I made it to a rather high level in Academia (I'm a senior postdoc at the moment) but now I am stuck at this level (doing my 6th postdoc in 7 years). I was performing quite well when I had more or less clear goals set by my PIs but at this stage I have either individual funding or very hands-off PIs and I have to plan things myself. I think I have a pretty decent intuition and lots of interesting ideas, but the implementation stage is very tough for me. There are three problems.

  • First, like in most (every?) STEM fields, in mine one has to fail many times in the process of getting an approximate solution to the problem one tries to solve. Normally, (as far as I understand) one is not discouraged or uses a couple of productivity tips/tricks and goes on to try another approach, until it works. I found out that, despite trying hard, these productivity tricks do not really work for me.
  • Second, due to this uncertain time to solve the problem, it is also not really possible to plan the task by splitting it into small bits, like is often suggested.
  • Third, even when I have the research done and I have to publish (or when I am writing a grant application), it is very difficult to polish the plots and fix wording of the paper. Again none of the standard tips really help me.

So, due to all this and me living alone and working 99% remote these days (my field is computational) I wallow in procrastination way too much of the time.

I understand that this affects everyone in science to some extent, but at some point I started to feel that it is not just me being more lazy than others or being unfit for the task, but that there is something deeper. So I went to a psychiatrist and got my ADHD diagnosis. Of course, my ADHD is not super severe (otherwise I would not make it to were I am), but it is bad enough to halt my career now, and I don't want it to happen.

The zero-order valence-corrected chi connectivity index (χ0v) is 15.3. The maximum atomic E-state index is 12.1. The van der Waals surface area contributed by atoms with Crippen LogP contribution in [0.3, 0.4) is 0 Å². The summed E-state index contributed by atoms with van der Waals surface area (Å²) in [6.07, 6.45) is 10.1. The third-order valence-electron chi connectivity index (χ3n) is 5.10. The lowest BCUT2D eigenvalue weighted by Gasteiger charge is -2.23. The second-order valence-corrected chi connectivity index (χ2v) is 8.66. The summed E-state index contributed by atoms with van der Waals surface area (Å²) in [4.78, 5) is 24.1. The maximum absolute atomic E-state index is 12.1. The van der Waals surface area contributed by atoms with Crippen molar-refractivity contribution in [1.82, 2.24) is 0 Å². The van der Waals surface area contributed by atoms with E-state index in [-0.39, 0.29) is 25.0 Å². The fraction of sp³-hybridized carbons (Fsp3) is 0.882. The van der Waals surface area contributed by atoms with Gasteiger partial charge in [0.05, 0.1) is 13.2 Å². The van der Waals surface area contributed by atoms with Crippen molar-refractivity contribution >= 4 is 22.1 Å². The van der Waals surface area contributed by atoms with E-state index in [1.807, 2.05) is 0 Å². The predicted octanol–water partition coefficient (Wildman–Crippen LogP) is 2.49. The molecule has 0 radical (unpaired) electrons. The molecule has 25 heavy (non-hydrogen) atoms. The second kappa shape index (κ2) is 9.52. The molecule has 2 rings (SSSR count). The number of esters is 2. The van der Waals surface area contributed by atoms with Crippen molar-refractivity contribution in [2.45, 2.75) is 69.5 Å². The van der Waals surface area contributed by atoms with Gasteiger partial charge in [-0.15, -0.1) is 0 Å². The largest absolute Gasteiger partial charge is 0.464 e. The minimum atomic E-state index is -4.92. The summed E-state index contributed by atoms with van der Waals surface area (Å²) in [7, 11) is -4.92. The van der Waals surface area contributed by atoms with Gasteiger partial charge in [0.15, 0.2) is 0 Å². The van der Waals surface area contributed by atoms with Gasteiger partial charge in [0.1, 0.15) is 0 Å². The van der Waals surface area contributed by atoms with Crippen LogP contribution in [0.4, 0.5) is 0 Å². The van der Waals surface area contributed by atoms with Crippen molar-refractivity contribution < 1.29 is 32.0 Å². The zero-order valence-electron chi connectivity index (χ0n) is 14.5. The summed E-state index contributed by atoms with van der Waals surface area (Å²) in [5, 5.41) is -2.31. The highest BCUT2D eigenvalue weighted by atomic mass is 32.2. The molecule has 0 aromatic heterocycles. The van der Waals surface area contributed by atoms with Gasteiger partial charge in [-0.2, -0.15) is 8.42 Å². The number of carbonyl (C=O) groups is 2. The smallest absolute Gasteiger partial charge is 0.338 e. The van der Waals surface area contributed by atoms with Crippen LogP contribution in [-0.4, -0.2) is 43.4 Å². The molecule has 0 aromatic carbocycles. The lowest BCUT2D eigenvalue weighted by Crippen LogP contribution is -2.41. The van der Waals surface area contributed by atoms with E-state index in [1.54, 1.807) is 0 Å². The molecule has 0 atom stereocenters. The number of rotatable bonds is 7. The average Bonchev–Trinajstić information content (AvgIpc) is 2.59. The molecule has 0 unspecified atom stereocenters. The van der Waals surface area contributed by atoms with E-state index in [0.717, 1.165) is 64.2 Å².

So my question is: is there a good way to "gamify" scientific research somehow? Or maybe there are some other ways to deal with the problems I mentioned, specifically in the ADHD setting?

I know that there are some special cognitive tricks designed for ADHD people to help them achieve their goals, but none of them (as far as I know) works for scientific research due to these three reasons I mentioned above.

  • How is your productivity? You don't say anything about your output.
    – Buffy
    Nov 2, 2021 at 19:32
  • @Buffy when I worked as a "normal" postdoc instructed by someone, I published 3 first author papers in 2 years despite radically changing field. Since I got an individual funding 2.5 years ago I have published nothing. I am doing something, it is approaching a publishable state, but the closer it gets, the slower I go, because the tasks become more "routine". My project is objectively not a simple one (I am using a non-conventional method that I had to learn from zero to study one of the central problems in the field, all of this 95% alone). However, most of my issues are not because of that.
    – demitau
    Nov 2, 2021 at 20:39
  • 2
    I started a discussion on meta about whether ADHD issues are on topic here, since we can't give medical advice. You might want to comment there. academia.meta.stackexchange.com/q/5047/75368.
    – Buffy
    Nov 2, 2021 at 20:43
  • So, it might be closed. But for the third issue, which is really shared by everyone, finding someone to work with who can give you feedback on your writing is a big help.
    – Buffy
    Nov 2, 2021 at 20:44
  • 2
    Gamification per se is a gimmick, but feeling rewarded for completing tasks, including tedious ones, is much needed. Going through your points: how does "very difficult to polish the plots and fix wording" bit manifest itself? Because this has to do with splitting the problem in the small, concrete, measurable bits directly. I find myself returning to the drawing board all the time, but keeping those plots to produce in sights helps immensely: now you don't just endlessly improve on results, but have a somewhat specific goal of producing really good plots. This is a PI kind of perspective.
    – Lodinn
    Nov 3, 2021 at 10:40

1 Answer 1